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annie-293

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5 reviews in total 
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7 out of 7 people found the following review useful:
Bittersweet farewell to Sergeant Troy, 14 October 2012
8/10

*** This review may contain spoilers ***

We have a two-track investigation here, as Sergeant Troy, now promoted to Inspector Troy, is given the throw-away case of an old hermit being harassed by local hooligans (called "yobs") while DCI Barnaby goes off to the scene of a cave-in at a local canal work, where his wife Joyce is volunteering and his daughter Cully is doing PR work. The excellent Cherie Lunghi had little to do as the mother of one of the yobs, and the interesting part of the episode for me was the focus on the hermit and his interaction with the local wildlife.

Tom Barnaby's research into the history of the canal and his leap from blacksmiths to the more recent victim found at the site of a mid-19th Century cave-in seemed like a leap too far. I agree with another reviewer that it seemed inconsistent for Barnaby to take the local lord and the former constable to task over their actions surrounding the earlier slaying when he then essentially does the same thing. However, the ending "felt" right, just as the midstream confession by one of the characters "felt" wrong to Troy.

The ending, with the hermit once again in the woods and surrounded by the animals who felt at ease with him, was worth the price of admission.

4 out of 5 people found the following review useful:
So painful to watch, 28 March 2011
6/10

It actually took me several days to watch this episode -- not because it was good, but because (knowing the ending from other reviews) I kept putting off watching the last bit of the show. Willy and Rollin Hand are nowhere to be seen (given Rollin's customary by-play with Cinnamon, he would have gotten in the way of the plot), and there is very little for Barney or Dan Briggs to do. It's really Cinnamon's show and she goes to town with it. Eric Braeden (or Hans Gudegast as he was here) was very effective as the spy (and so gorgeous to watch even if he is a bit young for his fearsome reputation as a manipulative killer). The byplay between Braeden and Cinnamon would have made a good foundation for a chick flick of the time; knowing that they were fencing from opposite sides of the Iron Curtain added a treacherous undercurrent to their interactions. The surrounding plot line, though, was thinner than thin.

1 out of 1 people found the following review useful:
Poor writing but comes out right in the end, 1 September 2014
4/10

This had some of the worst writing I have ever seen in the Midsomer series.

"Be there or be in deep doo-doo!" And this is what passes for threats amongst co-conspirators? Really. And the offhand comments from the other co-conspirator -- stiffen the Prussian Guard? steady the Buffs?

They did manage some clever diversions, with the trustee leading an assault against the awards ceremony and the subplot of some money skimming, and the separate attempt to interest Barnaby in leaving the copper's life and taking up crime fiction. Those would be worth one star. Watching Scott seethe at the sight of Cully being chummy with the local bad boy turned writer was also entertaining -- I was always pleased to watch the seasons with Scott as DS to Tom Barnaby.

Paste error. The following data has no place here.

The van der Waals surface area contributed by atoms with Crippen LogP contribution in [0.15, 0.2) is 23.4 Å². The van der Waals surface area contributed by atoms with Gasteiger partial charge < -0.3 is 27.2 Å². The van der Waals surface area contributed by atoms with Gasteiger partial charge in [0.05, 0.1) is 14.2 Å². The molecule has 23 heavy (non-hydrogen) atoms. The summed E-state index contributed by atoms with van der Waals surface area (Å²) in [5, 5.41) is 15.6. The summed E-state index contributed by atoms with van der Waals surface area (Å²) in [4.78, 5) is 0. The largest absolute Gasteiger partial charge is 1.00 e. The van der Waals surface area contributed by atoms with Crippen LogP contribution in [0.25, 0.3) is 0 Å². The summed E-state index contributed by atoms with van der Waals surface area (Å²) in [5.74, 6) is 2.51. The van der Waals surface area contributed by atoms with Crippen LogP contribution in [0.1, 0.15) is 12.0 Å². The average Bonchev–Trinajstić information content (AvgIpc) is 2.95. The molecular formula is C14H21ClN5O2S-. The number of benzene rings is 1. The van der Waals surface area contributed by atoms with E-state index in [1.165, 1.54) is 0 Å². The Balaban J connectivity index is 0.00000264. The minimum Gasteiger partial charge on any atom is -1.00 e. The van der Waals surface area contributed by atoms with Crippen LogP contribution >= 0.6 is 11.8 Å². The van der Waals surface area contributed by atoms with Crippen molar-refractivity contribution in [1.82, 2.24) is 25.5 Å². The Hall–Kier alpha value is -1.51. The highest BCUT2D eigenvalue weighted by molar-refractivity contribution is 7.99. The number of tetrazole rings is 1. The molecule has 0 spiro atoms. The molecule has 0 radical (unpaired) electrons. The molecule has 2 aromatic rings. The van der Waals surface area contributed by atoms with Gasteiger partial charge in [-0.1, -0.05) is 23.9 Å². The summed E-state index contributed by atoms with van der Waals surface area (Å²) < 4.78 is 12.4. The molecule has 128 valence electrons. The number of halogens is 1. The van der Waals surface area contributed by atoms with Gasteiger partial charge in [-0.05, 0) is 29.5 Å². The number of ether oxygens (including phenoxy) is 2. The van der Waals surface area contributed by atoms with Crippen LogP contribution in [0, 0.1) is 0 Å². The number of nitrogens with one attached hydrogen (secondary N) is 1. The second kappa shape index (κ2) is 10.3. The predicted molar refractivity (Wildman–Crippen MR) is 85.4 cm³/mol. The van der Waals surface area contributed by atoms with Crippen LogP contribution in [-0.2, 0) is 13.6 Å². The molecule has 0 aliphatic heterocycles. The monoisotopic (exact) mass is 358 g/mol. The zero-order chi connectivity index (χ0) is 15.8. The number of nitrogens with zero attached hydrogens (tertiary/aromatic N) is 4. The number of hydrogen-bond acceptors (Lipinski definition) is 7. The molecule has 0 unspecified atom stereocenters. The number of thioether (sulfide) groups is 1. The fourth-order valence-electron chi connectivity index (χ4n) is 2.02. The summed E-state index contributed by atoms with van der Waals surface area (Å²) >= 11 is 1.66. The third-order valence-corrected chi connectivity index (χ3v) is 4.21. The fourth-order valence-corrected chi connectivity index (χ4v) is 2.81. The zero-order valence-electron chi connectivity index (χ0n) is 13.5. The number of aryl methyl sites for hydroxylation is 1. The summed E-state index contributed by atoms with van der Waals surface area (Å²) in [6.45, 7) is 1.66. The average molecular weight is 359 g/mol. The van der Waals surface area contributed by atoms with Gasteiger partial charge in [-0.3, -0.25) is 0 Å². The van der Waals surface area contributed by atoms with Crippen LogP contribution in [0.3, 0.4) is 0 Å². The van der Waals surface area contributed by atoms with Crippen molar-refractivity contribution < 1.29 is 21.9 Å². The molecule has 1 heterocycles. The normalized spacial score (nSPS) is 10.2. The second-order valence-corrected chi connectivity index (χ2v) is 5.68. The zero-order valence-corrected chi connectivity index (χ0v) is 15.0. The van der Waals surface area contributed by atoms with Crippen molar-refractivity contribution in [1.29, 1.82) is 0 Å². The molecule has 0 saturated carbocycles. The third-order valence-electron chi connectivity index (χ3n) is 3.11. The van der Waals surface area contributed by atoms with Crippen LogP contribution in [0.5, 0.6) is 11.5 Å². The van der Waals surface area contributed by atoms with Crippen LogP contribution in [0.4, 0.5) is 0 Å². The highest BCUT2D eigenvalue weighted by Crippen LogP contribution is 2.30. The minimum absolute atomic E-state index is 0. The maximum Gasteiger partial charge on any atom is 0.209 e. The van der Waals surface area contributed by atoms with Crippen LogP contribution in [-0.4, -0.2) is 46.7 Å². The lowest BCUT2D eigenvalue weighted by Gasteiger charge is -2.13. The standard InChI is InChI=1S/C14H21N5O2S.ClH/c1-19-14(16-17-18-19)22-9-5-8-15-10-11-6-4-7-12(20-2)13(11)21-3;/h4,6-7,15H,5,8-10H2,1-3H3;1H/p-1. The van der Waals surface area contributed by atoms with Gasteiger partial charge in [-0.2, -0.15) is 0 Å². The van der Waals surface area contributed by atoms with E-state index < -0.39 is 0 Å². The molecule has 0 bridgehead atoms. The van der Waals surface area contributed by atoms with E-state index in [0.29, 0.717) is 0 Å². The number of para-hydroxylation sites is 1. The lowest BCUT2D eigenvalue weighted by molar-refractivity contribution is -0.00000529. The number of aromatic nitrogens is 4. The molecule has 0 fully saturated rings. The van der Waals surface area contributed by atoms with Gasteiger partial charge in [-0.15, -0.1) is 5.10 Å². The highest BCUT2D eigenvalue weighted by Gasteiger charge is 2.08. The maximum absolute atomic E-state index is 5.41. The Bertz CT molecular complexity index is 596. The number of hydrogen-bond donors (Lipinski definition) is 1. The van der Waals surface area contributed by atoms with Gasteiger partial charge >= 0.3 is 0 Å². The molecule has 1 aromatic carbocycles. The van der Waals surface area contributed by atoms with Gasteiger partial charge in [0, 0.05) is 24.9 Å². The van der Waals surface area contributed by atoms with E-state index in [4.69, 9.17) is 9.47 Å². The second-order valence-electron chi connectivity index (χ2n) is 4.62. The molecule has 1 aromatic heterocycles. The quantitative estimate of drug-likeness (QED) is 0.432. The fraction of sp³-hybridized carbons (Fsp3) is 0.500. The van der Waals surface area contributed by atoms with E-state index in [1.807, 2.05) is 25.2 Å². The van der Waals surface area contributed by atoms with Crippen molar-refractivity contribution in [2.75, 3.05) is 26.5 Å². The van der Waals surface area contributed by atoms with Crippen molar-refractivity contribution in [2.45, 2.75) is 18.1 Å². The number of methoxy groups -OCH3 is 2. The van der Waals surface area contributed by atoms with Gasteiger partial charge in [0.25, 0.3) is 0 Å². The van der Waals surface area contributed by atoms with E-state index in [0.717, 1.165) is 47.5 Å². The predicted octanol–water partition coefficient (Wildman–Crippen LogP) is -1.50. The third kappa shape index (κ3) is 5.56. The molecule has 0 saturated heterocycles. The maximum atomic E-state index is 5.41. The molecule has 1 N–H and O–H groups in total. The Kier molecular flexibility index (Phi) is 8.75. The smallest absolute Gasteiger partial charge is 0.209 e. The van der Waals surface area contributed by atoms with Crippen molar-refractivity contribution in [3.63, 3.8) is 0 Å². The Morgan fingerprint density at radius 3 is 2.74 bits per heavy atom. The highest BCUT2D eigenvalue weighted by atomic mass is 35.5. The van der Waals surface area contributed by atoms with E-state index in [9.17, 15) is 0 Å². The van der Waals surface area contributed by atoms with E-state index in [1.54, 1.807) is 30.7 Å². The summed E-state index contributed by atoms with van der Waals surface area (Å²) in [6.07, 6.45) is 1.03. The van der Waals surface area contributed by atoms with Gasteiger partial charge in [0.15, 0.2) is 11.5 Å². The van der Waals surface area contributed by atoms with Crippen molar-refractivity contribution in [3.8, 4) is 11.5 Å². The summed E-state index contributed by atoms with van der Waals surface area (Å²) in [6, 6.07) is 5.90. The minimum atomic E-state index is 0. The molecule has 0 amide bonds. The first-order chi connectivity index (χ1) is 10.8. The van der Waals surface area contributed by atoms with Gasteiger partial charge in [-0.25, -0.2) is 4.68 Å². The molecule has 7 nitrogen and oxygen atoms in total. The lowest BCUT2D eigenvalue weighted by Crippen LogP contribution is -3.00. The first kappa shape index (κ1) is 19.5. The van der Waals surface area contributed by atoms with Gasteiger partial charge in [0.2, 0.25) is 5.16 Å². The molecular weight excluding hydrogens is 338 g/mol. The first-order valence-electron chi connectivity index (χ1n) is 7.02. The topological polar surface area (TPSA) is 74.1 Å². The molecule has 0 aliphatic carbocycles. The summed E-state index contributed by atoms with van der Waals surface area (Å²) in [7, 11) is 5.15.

However, the other stars are given for the one saving grace in the episode, the elegant work by the actress playing Camilla Crofton, Susan Engel, who made her role of the sidelined writer of historical fiction quite believable. The actress playing the young author, on the other hand, looked like a survivor of recent and poorly-done facial plumping.

It's a rare Midsomer where you find yourself routing for the killer at the end, but on this one I was definitely on the side of the killer.

The Turning Point of the New Series, 1 May 2012
3/10

I had high hopes for this series -- that, unlike the original, it would concentrate on crime without descending to wallow in the stomach-churning gore of the stalker and sexual predator. I stopped watching the original at basically the same point where Mandy Patinkin gave up. While the first few shows of this series showed interesting but deadly killers (the nurse, the abandoned son, the sniper son, etc.), with this episode the show pivots to the cold, disfiguring sexual sadist.

I give the show three stars for the strength of the cast, both the regulars and the guest stars; the adult children of one of the missing women are particularly affecting in their concern and guilt.

However, this is the point where I, like Mandy Patinkin, say -- too much gore, too much sadism. Enough.

0 out of 1 people found the following review useful:
Exit Troy, Enter Scott, 14 October 2012
5/10

*** This review may contain spoilers ***

Red herrings galore in this episode, and we are left with little satisfactory explanation for the rampant killings. A bit of blackmail seems to set the killer off, but there's no real satisfactory reason as to why the villain keeps on killing (and skulking about looking for more people to kill). As another reviewer noted, the obvious suspect has to be ruled out by any regular watcher of the show, on the grounds that he's so obvious, he can't be guilty.

The show marks the debut of Detective Sergeant Scott. Count me as one glad to see the last of Sergeant Troy, with the running gag of his cloth-headedness and poor driving skills. The new Sergeant, even with the undercurrent of resentment at being banished to the hinterlands from London, takes hold immediately. He's a lot easier to watch as well. Time will tell if he grows into a good working relationship with DCI Barnaby, although with the magic of IMDb to tell us that he lasted for only a few episodes, the answer is probably - no.